Three Words: Too Dang Hot

I was at a computer store the other day buying a USB hub, a transaction that didn't take terribly long, but the television running in the background broke in twice with news flashes about bombs falling in the Middle East and about a record heat wave wreaking havoc coast to coast. It turned an ordinary trip to get a part into a surreal experience where I felt that I was living in a bad science fiction story and I expected a burning ball to streak across the sky, igniting the hair of bystanders who would run aimlessly back and forth screaming. Of course that didn't happen but this summer has been so hot that something like that feels inevitable. Add in blackouts, brownouts, and my own bête noire, a broken air conditioner and escape becomes imperative. If we can't quite swing that trip to Antarctica then we've got to find something a little closer to home to do that's almost as cool and refreshing.

Take a swim. The obvious first choice of excellent activities when it's so hot the mercury has actually burst out of your thermometer is to go swimming. Last year I wrote two columns about great places to swim, one focusing on natural swimming holes and one on water parks. You can still access those columns which means you can be cooling off later today and all through the weekend, or even the entire remainder of the summer.

Cool off from the inside out. Eating cold food can do more than just thrill your taste buds, it can also cool you off. The key here is to think creatively. Sure there are the summer favorites of snow cones, ice cream, Popsicles and the ever tasty orange sherbet but we can go beyond even those delights. The buzz is that summer produce is particularly excellent this year and I can certainly verify that the peaches and sugar baby watermelons in my area are almost too good to be real. I have never in my life tasted peaches as good as this year's local crop. I rate them a strong buy. The watermelons are also deluxe and if you refrigerate before opening you may just pass out from the sheer pleasure of enjoying them. If you're craving home-made sorbet you'll like this website, featuring a stuffed monkey that demonstrates how to make deluxe sorbet using juice, rock salt, and a couple of zip lock bags. You also need ice cubes but you don't need electricity so you can make it when the electric is out, so long as your ice hasn't yet melted.

Go to the movies. Or the library. Or the mall. Or a bookstore. The destination is not so important as certain key elements. Is there air conditioning? Does it work? Is there a comfortable place to sit and relax? In an ideal world you're also going to be able to partake of a cool, refreshing beverage. You may want to hit the theaters to see Miami Vice, opening today amidst a large buzz. The rumors are that the set was plagued with troubles (possibly unsafe filming conditions, squabbling stars, and Colin Farrell heading to rehab as soon as the film wrapped.) Was director Michael Mann (Heat, The Last of the Mohicans) able to create a compelling film despite these problems? I don't know but if it turns out to be a sprawling incomprehensible mess, well at least you'll be cool and comfortable.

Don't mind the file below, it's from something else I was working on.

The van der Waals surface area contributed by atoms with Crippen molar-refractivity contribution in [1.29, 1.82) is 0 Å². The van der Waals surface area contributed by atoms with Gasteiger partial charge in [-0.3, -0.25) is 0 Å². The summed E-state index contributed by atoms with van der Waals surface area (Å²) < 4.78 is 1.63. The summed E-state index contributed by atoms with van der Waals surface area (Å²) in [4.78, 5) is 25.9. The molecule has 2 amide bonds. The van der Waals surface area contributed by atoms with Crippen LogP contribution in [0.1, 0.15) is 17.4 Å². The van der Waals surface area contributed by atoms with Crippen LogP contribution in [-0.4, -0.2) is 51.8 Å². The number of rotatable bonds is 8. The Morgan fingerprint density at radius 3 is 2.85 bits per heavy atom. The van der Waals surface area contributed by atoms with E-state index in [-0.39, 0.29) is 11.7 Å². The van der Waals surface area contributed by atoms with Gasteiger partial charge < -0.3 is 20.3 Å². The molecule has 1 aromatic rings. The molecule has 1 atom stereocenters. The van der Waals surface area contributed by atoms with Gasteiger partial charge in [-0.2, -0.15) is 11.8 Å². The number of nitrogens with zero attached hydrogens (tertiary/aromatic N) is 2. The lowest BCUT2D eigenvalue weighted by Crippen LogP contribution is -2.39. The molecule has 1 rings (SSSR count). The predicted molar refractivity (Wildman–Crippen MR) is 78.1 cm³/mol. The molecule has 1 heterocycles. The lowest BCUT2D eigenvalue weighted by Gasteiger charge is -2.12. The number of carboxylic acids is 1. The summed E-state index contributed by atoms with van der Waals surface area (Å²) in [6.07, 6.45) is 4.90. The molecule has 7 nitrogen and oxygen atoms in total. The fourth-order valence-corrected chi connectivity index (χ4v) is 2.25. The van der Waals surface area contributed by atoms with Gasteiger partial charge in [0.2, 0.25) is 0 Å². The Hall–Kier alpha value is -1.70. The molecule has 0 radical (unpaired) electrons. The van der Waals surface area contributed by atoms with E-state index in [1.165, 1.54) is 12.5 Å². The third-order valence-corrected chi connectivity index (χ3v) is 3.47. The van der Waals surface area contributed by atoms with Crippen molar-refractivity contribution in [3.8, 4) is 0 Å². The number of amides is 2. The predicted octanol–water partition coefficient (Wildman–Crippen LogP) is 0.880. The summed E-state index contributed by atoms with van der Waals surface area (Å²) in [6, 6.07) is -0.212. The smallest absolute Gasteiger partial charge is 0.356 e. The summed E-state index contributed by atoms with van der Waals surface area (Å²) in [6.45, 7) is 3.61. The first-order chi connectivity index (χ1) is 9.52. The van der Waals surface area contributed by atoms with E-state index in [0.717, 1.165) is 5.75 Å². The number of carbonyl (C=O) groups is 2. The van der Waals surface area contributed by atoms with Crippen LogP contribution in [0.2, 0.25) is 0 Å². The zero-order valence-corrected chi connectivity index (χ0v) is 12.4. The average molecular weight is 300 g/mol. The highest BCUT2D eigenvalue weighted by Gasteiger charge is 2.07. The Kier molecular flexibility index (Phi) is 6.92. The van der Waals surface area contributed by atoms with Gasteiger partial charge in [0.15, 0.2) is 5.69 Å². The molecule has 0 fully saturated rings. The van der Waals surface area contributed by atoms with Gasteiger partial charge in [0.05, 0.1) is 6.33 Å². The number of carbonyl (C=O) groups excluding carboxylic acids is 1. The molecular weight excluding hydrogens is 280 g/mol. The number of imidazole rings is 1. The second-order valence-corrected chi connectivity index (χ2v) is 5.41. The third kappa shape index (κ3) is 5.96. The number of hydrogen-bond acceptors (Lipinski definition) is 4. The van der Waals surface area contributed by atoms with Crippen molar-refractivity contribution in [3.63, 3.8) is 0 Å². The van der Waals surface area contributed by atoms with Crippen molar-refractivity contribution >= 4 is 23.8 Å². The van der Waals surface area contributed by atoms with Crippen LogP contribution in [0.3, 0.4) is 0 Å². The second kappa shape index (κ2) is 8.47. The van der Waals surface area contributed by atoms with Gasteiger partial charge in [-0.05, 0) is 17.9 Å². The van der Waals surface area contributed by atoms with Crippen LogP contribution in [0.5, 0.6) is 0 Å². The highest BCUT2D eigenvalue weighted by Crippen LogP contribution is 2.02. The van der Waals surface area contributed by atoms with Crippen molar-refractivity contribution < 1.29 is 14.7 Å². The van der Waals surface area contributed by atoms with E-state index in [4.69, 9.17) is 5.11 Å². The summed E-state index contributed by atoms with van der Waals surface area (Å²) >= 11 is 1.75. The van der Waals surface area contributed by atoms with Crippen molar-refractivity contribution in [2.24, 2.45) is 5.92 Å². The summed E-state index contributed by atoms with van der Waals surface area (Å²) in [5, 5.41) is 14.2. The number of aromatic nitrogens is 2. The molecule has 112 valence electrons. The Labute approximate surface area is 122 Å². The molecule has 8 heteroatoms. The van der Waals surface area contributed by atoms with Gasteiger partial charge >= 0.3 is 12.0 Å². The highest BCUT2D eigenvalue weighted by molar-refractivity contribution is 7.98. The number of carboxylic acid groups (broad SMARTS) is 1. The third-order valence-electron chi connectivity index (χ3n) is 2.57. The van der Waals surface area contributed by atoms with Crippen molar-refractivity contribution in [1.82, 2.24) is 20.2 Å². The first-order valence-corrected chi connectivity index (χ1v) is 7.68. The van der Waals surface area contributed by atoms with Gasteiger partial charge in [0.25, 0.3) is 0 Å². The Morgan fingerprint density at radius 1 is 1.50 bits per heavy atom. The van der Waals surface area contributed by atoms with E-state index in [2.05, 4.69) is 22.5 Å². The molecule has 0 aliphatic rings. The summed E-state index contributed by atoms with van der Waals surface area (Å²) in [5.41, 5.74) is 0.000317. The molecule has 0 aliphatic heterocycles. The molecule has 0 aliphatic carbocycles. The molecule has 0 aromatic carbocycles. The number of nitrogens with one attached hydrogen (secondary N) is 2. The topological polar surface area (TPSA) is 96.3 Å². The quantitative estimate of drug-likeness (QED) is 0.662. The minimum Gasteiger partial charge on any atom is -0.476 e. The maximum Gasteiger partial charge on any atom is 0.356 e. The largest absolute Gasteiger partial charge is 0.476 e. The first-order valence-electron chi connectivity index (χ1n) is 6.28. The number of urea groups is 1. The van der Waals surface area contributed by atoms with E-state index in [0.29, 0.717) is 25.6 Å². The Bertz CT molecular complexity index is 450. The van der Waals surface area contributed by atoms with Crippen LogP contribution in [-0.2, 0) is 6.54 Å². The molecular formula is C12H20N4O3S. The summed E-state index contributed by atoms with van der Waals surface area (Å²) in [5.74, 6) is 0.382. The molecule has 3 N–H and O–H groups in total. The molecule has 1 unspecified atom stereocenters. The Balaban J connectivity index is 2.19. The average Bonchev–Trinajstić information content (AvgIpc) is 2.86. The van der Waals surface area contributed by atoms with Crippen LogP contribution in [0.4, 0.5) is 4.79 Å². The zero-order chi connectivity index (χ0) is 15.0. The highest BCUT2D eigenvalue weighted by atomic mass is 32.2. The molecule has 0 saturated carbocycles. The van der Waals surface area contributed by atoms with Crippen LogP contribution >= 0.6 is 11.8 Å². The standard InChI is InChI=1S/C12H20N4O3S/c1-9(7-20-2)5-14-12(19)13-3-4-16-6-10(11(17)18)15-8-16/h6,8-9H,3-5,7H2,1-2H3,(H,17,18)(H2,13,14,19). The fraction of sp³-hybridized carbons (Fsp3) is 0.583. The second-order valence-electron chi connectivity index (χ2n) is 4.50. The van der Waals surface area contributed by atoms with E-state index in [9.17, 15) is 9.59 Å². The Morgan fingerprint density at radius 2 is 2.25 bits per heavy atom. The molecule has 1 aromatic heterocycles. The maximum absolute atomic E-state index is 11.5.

Take a cold bath and read an excellent book. You can cool off surprisingly well if you take a cool bath. If you have an interesting book you can spend an entire evening in the bath and emerge wonderfully refreshed. I just finished a terrific novel by Robert McCammon called Speaks the Nightbird. It's a mystery set in the Carolinas in the year of 1699. A young clerk called Matthew accompanies his master the magistrate to a small town to assist in the trial of a witch. Matthew has a bright and curious mind and is enthralled by the testimony he hears and he sets about trying to unravel the mystery and find the truth behind the strange happenings haunting the settlement. McCammon does a beautiful job with this book, balancing what we know today about how the world, science and medicine works with the way that Matthew would have understood illness, hypnotism, arson and other puzzles he wasn't equipped to really comprehend. Be sure to pick up both volumes of this book at once because when you get to the end of the first book you won't want to have to wait to find out what happens in the second.

This week we have a one-sentence review from Nelluc, who is reviewing Rachel Ray's show on the Food Network called $40 a Day. Nelluc says, "Learn to tip, woman!" Have you got a one-sentence review you’d like to submit to Quality Time? Send it in to me at feedback@qualitytimeweekly.com and I'll run the best ones. You may focus on just about anything that fits a family entertainment format; games, movies, books, music - the sky is the limit.